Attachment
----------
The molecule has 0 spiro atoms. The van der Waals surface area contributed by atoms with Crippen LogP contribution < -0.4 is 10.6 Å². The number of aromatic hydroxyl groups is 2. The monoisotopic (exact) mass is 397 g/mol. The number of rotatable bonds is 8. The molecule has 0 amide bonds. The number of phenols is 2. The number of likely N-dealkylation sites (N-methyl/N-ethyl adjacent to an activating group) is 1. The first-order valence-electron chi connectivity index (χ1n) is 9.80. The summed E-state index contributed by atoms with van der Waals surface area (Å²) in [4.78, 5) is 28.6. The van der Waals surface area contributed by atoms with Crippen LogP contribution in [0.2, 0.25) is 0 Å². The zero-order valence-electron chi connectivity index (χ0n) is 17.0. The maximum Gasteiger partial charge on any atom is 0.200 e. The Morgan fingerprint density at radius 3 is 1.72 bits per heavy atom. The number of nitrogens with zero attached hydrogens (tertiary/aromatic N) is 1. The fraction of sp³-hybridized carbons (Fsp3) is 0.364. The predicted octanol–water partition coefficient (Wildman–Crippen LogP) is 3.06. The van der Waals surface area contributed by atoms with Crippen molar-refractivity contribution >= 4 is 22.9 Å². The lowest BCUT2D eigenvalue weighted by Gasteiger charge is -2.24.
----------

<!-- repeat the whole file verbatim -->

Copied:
The molecule has 0 spiro atoms. The van der Waals surface area contributed by atoms with Crippen LogP contribution < -0.4 is 10.6 Å². The number of aromatic hydroxyl groups is 2. The monoisotopic (exact) mass is 397 g/mol. The number of rotatable bonds is 8. The molecule has 0 amide bonds. The number of phenols is 2. The number of likely N-dealkylation sites (N-methyl/N-ethyl adjacent to an activating group) is 1. The first-order valence-electron chi connectivity index (χ1n) is 9.80. The summed E-state index contributed by atoms with van der Waals surface area (Å²) in [4.78, 5) is 28.6. The van der Waals surface area contributed by atoms with Crippen LogP contribution in [0.2, 0.25) is 0 Å². The zero-order valence-electron chi connectivity index (χ0n) is 17.0. The maximum Gasteiger partial charge on any atom is 0.200 e. The Morgan fingerprint density at radius 3 is 1.72 bits per heavy atom. The number of nitrogens with zero attached hydrogens (tertiary/aromatic N) is 1. The fraction of sp³-hybridized carbons (Fsp3) is 0.364. The predicted octanol–water partition coefficient (Wildman–Crippen LogP) is 3.06. The van der Waals surface area contributed by atoms with Crippen molar-refractivity contribution >= 4 is 22.9 Å². The lowest BCUT2D eigenvalue weighted by Gasteiger charge is -2.24.